One of my favorite experiences during my one year trip is teaching English to adults in Poznan, Poland.
It all started when I came across a volunteer work listing in workaway looking for native English speakers to come to Poland and teach English to adult Polish students.
Perks of Workaway Europe
Some of the perks of volunteering include:
• Free gym access
• Four free nights in a hotel in Kwiejce, Poland
• Three meals a day: breakfast, lunch, and dinner
• Transport from Poznan to Kwiejce and back
• Make friends with Polish locals
• Make friends with fellow Workaway volunteers
I decided to apply right away and was accepted by the program coordinator.
Upon arriving in Poznan, we were also treated to a free dinner by the coordinator as she got everyone together and introduced the volunteers to one another. The dinner consisted of pizza and alcoholic beverages so everyone was happy.
The next day, we gathered together on a huge van that took the volunteers and Polish students to the camp site.
As soon as we arrived, we get settled in our rooms and were given our week’s itinerary which looks like this:
9:00-10:00am: English speaking warmup game with Polish students
10:00-11:00am: Group English game activity
11:00-12:00pm: 1-on-1 coaching with a new Polish partner
12:00-1:00pm: 1-on-1 coaching with a new Polish partner
1:00-2:00pm: 1-on-1 coaching with a new Polish partner
3:00-4:00pm: Free time
4:00-5:00pm: Group game activity
5:00-6:00pm: 1-on-1 coaching with a new Polish partner
6:00-7:00pm: 1-on-1 coaching with a new Polish partner
7:00-8:00pm: 1-on-1 coaching with a new Polish partner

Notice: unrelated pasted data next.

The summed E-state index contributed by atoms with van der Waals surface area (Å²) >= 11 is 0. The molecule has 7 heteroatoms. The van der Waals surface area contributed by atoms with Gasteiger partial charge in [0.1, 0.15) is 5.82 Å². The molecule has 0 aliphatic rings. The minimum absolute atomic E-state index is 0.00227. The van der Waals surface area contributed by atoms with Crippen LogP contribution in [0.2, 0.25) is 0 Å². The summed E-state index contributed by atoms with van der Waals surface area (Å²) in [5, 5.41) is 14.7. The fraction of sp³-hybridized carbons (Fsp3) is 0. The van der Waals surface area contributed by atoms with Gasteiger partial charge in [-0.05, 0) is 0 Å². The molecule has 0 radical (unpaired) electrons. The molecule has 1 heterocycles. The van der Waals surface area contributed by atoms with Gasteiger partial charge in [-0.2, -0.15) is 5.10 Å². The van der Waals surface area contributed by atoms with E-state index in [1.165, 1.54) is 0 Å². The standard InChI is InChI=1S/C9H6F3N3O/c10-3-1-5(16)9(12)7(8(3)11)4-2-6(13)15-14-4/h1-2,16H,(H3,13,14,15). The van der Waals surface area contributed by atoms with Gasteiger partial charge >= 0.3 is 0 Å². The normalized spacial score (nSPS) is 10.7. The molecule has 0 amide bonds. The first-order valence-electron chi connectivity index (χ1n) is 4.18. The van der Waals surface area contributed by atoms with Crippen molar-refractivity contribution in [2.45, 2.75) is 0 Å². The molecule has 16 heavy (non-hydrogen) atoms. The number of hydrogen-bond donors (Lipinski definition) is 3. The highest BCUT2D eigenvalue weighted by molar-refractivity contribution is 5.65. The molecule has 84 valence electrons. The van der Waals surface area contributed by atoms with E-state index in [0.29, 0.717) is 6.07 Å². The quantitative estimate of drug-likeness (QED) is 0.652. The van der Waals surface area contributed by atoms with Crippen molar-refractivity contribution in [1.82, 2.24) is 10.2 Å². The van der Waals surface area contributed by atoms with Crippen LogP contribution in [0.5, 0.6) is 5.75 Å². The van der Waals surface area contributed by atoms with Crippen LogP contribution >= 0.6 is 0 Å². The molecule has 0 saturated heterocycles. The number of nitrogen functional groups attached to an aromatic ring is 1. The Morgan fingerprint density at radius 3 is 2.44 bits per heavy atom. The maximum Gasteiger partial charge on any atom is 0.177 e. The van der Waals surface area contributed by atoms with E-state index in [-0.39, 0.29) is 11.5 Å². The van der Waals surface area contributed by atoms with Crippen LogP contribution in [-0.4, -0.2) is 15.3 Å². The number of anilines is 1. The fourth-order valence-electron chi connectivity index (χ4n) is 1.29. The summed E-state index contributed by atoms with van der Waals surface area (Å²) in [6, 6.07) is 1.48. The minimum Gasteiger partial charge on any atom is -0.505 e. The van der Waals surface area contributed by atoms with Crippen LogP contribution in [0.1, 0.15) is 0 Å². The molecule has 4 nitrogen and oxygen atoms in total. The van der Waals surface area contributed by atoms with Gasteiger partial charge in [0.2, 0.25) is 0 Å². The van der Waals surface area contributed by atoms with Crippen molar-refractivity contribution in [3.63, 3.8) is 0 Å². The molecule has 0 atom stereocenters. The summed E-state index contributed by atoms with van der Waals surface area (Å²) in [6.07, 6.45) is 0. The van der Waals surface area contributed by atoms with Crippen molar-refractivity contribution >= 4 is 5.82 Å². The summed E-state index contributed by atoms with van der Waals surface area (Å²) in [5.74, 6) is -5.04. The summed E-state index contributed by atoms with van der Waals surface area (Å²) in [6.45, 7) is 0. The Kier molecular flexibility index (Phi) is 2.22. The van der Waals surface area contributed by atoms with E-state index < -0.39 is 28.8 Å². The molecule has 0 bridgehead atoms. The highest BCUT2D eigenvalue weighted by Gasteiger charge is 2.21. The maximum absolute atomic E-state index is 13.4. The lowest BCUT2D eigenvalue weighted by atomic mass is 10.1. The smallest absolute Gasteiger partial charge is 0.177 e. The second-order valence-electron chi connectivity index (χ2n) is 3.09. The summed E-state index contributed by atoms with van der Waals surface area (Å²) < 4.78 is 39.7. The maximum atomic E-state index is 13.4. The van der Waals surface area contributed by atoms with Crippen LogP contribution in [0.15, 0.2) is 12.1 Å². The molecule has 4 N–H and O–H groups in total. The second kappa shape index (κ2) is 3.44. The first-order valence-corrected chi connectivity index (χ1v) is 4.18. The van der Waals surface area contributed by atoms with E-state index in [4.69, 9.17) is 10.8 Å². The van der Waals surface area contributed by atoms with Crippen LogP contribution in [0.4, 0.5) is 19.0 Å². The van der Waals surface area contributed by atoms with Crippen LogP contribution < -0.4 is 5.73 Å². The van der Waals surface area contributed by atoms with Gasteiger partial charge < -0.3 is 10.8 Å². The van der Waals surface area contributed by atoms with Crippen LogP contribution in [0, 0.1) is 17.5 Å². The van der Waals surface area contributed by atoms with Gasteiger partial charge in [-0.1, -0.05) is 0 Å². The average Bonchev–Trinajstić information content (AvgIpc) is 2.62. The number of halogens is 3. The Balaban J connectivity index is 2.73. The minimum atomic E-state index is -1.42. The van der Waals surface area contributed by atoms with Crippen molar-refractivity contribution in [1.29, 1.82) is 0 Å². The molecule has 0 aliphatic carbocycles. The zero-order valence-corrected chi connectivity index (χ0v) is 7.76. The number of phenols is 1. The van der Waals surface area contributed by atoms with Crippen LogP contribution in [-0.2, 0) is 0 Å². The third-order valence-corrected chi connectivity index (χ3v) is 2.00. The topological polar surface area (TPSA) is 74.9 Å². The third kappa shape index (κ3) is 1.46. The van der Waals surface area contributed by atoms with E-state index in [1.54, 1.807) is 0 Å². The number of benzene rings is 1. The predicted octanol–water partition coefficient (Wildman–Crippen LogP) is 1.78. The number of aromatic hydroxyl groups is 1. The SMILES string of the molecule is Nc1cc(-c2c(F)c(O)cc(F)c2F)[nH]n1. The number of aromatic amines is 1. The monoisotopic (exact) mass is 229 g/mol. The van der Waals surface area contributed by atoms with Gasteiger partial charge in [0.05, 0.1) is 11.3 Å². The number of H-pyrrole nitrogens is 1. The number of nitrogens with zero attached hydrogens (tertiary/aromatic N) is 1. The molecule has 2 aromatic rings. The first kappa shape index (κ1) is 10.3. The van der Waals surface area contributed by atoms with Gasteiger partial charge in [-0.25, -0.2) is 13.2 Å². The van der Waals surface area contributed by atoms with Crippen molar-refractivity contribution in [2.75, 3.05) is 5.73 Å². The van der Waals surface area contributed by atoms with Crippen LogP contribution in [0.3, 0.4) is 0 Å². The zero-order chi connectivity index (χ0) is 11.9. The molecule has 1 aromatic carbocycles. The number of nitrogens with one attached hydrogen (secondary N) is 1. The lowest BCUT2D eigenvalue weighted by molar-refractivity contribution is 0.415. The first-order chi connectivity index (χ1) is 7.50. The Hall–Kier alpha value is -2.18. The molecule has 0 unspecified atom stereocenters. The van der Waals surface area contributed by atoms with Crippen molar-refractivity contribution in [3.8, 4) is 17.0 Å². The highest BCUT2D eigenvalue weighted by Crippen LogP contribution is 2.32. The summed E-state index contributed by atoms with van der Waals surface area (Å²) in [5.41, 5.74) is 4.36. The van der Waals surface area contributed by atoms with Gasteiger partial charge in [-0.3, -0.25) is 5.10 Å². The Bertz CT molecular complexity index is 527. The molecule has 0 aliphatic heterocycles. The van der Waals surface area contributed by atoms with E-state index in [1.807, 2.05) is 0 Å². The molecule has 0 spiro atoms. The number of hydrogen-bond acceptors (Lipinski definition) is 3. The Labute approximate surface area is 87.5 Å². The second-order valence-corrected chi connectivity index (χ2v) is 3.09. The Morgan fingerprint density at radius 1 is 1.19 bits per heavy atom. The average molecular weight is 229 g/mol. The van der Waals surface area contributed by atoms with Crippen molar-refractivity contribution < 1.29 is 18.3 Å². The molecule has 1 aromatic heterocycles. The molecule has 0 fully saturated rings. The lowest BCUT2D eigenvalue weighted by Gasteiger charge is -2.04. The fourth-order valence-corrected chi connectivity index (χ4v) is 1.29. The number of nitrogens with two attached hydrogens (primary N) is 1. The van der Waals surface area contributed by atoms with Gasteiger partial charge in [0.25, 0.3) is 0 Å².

9:00-10:00pm: Game time and socializing with Polish students
The one-on-one coaching sessions involved going over realistic scenarios where English would need to be used. Some of these scenarios include learning how to rent a car in a English speaking country, or even having conversations with English speaking foreigners.
The volunteer work did come with one negative aspect which is the very little free time we get. The social time between 9-10pm tends to drag on and you can tell that both the Polish students and volunteers did not want to play games anymore and wanted to relax, rest and get some free time.
Luckily my experience with teaching was more positive than negative. I was so impressed at the amount of confidence the program gave the students, in mastering the English language. Some who started off hesitant and afraid, became more open to speaking English by the end of the program.
Many of the volunteers and Polish students became friends as well. As a matter of fact, myself and another volunteer ended up couch surfing at one of the Polish adult’s home and he also showed us around the city of Wroclaw on that same week. We also befriended another Polish student who took us around the city of Wroclaw and introduced us to specialty drinks available in the city.
Overall, I had an amazing experience and those looking to get a more “local” experience during their travels should look into teaching English in several European countries.
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